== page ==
Mumbai: The Reserve Bank of India (RBI) on Thursday released draft guidelines for issuing on-tap universal bank licences but excluded large industrial houses from entering the sector. The proposed licensing policy is a change from the current stop-start policy where RBI opens the window for bank licences periodically but rarely.
Under Raghuram Rajan, RBI has been trying to create a more diverse banking sector that can better serve the needs of the Indian economy.
Since Rajan took over in 2013, RBI has licensed two universal banks, 11 payment banks and 10 small finance banks. It has also floated the idea of allowing more differentiated banks, such as wholesale banks. By putting universal bank licences on-tap, it is taking the attempt to encourage a more diverse and competitive sector a step further.
It will not be easy to get a licence, though.
The conditions are daunting.
They prevent the entry of large conglomerates into the sector, something RBI has always been uncomfortable with.
Non banking financial companies (NBFCs), experienced individuals, even companies(that are not part of large conglomerates) have room to seek bank licence.
Existing NBFCs that are “controlled by residents” and have a successful track record for at least 10 years are among those that can apply for on-tap licences. In addition, individuals and professionals, who are residents and have 10 years of banking experience, can also now apply for a licence.
“…large industrial/business houses are excluded as eligible entities but permitted to invest in the banks to the extent of less than 10%,” said RBI. The restriction is likely aimed at ensuring no unhealthy linkages between banks and their promoting industrial houses. Industrial houses can’t have a director on the board of a bank either.
And the 10% shareholding cap would apply to individuals and all inter-connected companies belonging to the concerned large industrial houses on an aggregate basis, said the regulator.
RBI further added that “entities and groups in the private sector” can only apply if they are “owned and controlled by residents”. If such an entity has total assets of Rs.5,000 crore or more, the non-financial business should not account for 40% or more in terms of total assets or gross income. While this provision (on “entities and groups in the private sector”) may seem contradictory to the one disallowing large conglomerates, it probably means that RBI is keen on excluding the large and well- diversified business groups but doesn’t mind smaller companies (although a company with assets or gross income of at least Rs.5,000 crore isn’t really all that small).
Promoters will also be scrutinized based on central bank’s fit and proper criteria.
The rules make it extremely difficult for companies to enter the banking sector, said former bankers adding that this may be a prudent approach.
“There should be an iron-clad regulation around the number of corporate entities that can buy in to an individual bank to avoid cartelization of any form,” said Pratip Chaudhuri, former chairman of India’s largest bank, State Bank of India.
In the previous round of licensing, which concluded in 2014, 25 entities applied for new banking licences.These included Reliance Capital Ltd, Bajaj Finserv Ltd, Aditya Birla Financial Services Group, L&T Finance Holdings Ltd, LIC Housing Finance Ltd, Muthoot Finance Ltd and India Post. Only two NBFCs, IDFC Ltd and Bandhan Financial Services Pvt. Ltd, were eventually given licences.
“It has been RBI’s stance to not really allow corporate houses to come and open a bank in India to keep it safe from any influence—which is probably why the last time around when some had applied, none was selected for a licence,” said M.D. Mallya, former chairman and managing director of Bank of Baroda. “The focus seems to be to bring the best of NBFCs into the formal banking system,” he added.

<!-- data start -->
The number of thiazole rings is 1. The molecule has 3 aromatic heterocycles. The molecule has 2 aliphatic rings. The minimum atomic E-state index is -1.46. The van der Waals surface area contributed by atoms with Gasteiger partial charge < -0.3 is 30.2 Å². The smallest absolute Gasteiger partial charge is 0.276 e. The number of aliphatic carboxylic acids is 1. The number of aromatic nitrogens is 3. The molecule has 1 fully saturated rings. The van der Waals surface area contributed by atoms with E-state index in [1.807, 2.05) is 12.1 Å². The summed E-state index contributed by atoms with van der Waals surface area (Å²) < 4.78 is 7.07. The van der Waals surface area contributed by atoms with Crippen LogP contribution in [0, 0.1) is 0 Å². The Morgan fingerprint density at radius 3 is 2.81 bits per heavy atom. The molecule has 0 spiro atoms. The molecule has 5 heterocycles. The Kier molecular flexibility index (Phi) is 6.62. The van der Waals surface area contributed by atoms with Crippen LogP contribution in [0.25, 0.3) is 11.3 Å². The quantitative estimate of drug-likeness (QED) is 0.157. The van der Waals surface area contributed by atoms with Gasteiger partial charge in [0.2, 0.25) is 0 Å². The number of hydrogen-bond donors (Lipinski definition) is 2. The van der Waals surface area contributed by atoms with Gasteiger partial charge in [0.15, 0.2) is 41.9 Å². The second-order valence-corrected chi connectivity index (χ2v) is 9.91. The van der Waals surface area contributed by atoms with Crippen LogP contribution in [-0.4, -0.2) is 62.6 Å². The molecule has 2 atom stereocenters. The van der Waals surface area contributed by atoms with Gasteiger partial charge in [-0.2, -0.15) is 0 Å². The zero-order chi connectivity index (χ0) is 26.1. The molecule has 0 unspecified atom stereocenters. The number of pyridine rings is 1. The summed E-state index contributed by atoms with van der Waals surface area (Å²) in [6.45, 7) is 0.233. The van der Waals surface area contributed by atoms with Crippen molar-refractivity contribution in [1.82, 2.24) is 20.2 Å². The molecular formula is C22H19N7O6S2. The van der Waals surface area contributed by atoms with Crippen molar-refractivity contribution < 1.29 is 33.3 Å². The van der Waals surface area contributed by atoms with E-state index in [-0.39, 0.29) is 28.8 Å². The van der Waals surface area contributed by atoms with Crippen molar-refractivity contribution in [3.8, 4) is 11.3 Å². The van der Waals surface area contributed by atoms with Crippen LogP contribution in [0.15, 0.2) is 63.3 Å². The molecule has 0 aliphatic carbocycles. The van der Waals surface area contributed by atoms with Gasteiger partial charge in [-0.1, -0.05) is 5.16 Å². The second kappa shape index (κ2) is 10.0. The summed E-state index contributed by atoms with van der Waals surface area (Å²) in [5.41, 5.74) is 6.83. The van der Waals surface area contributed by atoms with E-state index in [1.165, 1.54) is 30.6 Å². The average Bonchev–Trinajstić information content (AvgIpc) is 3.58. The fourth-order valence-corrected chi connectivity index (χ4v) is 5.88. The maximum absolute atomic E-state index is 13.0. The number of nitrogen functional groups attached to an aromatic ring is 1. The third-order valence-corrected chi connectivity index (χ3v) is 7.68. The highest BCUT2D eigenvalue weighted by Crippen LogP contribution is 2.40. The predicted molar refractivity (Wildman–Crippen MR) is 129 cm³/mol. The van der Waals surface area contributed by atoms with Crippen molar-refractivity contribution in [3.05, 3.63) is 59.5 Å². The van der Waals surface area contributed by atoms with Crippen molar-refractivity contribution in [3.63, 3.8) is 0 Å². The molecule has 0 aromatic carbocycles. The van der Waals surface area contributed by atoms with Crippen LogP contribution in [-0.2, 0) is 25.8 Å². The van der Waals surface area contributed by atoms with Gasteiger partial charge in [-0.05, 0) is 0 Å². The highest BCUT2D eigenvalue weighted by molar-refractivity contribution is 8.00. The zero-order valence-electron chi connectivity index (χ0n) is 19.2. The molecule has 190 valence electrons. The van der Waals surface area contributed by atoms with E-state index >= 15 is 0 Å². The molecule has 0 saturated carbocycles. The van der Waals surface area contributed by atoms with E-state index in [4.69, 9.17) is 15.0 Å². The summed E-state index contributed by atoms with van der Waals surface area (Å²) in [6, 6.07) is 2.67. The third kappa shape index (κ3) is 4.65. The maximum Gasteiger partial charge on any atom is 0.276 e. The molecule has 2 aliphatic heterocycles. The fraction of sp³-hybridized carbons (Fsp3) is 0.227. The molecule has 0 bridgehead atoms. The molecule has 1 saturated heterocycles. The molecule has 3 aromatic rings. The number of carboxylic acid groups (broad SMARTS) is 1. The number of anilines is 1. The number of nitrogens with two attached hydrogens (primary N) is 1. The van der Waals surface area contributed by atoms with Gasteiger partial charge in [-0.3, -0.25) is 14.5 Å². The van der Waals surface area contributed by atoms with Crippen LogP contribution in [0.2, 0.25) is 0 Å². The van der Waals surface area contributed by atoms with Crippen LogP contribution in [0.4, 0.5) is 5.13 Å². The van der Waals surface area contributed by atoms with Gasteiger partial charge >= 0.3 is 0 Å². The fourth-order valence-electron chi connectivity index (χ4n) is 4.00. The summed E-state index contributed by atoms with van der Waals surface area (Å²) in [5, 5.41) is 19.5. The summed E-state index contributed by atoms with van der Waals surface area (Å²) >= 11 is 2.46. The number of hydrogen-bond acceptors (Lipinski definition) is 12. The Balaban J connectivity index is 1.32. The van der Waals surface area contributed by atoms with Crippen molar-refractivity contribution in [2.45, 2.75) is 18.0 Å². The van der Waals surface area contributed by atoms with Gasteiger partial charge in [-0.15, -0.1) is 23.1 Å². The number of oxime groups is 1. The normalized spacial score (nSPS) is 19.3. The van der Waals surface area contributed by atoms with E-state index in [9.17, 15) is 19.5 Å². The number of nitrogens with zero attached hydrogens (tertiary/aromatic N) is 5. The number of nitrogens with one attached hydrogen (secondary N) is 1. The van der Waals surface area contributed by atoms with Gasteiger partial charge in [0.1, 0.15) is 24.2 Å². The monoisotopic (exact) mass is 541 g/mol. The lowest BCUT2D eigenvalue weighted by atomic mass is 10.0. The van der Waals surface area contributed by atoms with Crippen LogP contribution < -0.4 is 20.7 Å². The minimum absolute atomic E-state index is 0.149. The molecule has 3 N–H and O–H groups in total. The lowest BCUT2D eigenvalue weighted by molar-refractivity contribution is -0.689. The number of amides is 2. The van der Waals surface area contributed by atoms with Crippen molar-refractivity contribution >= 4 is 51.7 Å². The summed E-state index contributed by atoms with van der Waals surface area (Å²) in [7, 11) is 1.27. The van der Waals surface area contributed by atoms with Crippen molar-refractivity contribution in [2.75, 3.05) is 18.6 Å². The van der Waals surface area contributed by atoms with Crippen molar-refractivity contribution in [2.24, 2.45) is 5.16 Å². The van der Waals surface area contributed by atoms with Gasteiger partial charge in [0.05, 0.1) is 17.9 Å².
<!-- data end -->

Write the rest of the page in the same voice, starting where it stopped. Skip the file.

Apart from excluding corporates directly, RBI has specified that even entities indirectly linked to large conglomerates can’t hold more than 10% stake in a bank. This may exclude corporate sponsored NBFCs such as L&T Financial Services and Reliance Capital.
“While the guidelines are not dramatically different from the last time, RBI has kept out large industrial houses and the rules are indeed very onerous,” said Ashvin Parekh, managing partner, Ashvin Parekh Advisory Services Llp.
Parekh said that out of the 25 entities that applied in the previous round, about 3-4 may stand a chance to get on-tap licence. The entry rules to set up a bank have been kept unchanged.
The minimum paid-up capital for a bank shall be Rs.500 crore, RBI said, adding that the bank shall maintain a minimum net worth of Rs.500 crore at all times. Foreign shareholding in universal banks would be as per existing rules and hence capped at 74%.
Unlike the previous guidelines, the central bank has proposed to make the Non-operating Financial Holding Company (NOFHC) structure an option instead of making it mandatory. Individuals or a standalone promoting entity need not have an NOFHC to set up a bank, RBI said. However, if other group business are proposed to be set up after the bank is incorporated, the bank will have to move towards an NOFHC structure.
Further, RBI said that promoters need not own more than 51% stake in the NOFHC as against 100% ownership mandated in the previous guidelines.
Since the bank licensing will be on-tap, applications can be submitted to RBI at any time.
These applications will be referred to a Standing External Advisory Committee (SEAC) to be set up by RBI, which will evaluate them.
The decision to issue an in-principle approval for setting up of a bank will be taken by the central bank. “Reserve Bank’s decision in this regard will be final,” the guidelines said.
RBI will publish names of applicants and those who are granted an in-principle nod on its website periodically.
The central bank will accept comments on the draft guidelines till 30 June.